You’ve got some killer riffs, nice chord progressions, and some solid lyrics. You fire up your recorder or software, start a generic drum beat going from a keyboard or from some loops, lay down your parts, and then release it to the world. What you thought was the greatest thing ever ends up getting very little attention. Is the world just not ready for your awesomeness? Maybe, but let’s look at that “drum” track you used.

Most songwriters tend to be keyboardists or guitarists and they structure their songs accordingly. Drums are thought of as something to keep time or provide “a beat”, if they’re thought of at all. Unless that kind of minimalism fits your style, you’re sucking the potential life out of your songs. Drums, even programmed sampled drums, can elevate your track instead, if you think like a drummer.

How do you think like a drummer? First you need good tools. I’m not a loops guy, but there are plenty of good loop packages to use. Most recording software comes with tons of loops these days. There are also excellent software drum solutions, such as EZ Drummer 2, which is what I often use along with my Roland electronic drum set. Old fashioned hardware drum machines are still viable, too. I have an Alesis SR-18 that gets used from time to time. Whatever you use, learn how to use it. There are tons of videos on Youtube that show you how to use loops and how to build MIDI drum patterns, so spend time learning these things. It can be frustrating at first, but it’s vital if you’re ever going to move past having your drums sound like they came from a broken Casio keyboard.

Now that you have a source for drums sounds, next up is “playing” the way a real drummer would. A real drummer doesn’t usually use the same patterns for verses, choruses, bridges, etc. and you shouldn’t either. Listen to the drums in popular songs in your genre to get ideas for patterns. A real drummer also doesn’t play at the same volume all the time. Bring the drums up during the choruses and bring them down during the verses. They don’t even have to play all the time. Leaving them out during a bridge and then having a big fill lead in to the final chorus can really give your song a huge kick right when it’s needed.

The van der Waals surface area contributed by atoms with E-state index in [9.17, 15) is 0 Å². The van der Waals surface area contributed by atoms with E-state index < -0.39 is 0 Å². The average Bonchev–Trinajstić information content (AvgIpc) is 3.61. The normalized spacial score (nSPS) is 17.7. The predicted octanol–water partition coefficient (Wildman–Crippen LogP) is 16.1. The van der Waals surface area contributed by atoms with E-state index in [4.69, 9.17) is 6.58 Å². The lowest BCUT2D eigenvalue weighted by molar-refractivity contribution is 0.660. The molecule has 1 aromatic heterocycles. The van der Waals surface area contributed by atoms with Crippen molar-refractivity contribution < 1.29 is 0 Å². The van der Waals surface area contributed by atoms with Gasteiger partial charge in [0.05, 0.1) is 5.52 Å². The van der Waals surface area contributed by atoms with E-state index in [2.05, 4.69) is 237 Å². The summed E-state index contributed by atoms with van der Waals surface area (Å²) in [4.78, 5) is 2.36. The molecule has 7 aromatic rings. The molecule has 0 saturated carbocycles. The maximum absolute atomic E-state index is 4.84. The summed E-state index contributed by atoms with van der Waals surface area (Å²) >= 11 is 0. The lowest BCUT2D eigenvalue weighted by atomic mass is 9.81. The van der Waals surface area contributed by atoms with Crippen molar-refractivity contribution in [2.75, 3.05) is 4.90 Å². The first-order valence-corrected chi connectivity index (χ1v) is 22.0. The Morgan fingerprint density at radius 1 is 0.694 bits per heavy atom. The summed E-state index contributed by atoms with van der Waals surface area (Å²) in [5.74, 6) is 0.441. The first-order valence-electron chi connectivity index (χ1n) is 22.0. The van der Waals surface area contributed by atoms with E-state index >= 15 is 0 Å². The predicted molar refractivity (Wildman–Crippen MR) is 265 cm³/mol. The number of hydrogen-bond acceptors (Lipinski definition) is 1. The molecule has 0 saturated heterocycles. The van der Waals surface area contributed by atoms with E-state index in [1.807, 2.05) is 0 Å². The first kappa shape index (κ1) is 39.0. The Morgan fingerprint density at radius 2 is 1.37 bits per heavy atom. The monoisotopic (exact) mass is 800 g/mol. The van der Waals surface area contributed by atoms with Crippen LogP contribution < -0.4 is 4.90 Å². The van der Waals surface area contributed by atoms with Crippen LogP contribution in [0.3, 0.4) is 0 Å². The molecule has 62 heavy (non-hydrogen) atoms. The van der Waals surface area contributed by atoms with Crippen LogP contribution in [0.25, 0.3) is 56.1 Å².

You’ve got good sounds and a decent drum track, so whats next? Processing. Just as you process vocals, keys, and guitar, you’ll probably need effects on your drums. A little reverb can go a long way, as can a little chorus or even distortion. Compression, a little or a lot, is often useful on drum tracks.  Don’t bury your drums in the mix; be proud and bring them out front.  Don’t be afraid to experiment.

Here’s an example from a section of my own song, “Fading Dream”. The first clip is the way I released it and the second is using the same drum sounds, but unprocessed and playing a static pattern.  I bumped up the volume a bit on the drums in the second one to compensate.  The static, lifeless drums just kill the chorus.


“Fading Dream” – Original recording

“Fading Dream” – Unprocessed, static drum pattern.


Incidentally, poor drum tracks aren’t just a problem for amateurs. The pros sometimes fall victim to this. Boston’s “Life, Love, and Hope” was roundly criticized for it’s poor drums. The album isn’t that bad, but it’s really let down by the weak electronic drums that sound like they came from an early 90s drum machine. The music deserves much better.



This could all easily apply to bass guitar too, since that often gets neglected. Maybe I’ll write about that in a future article.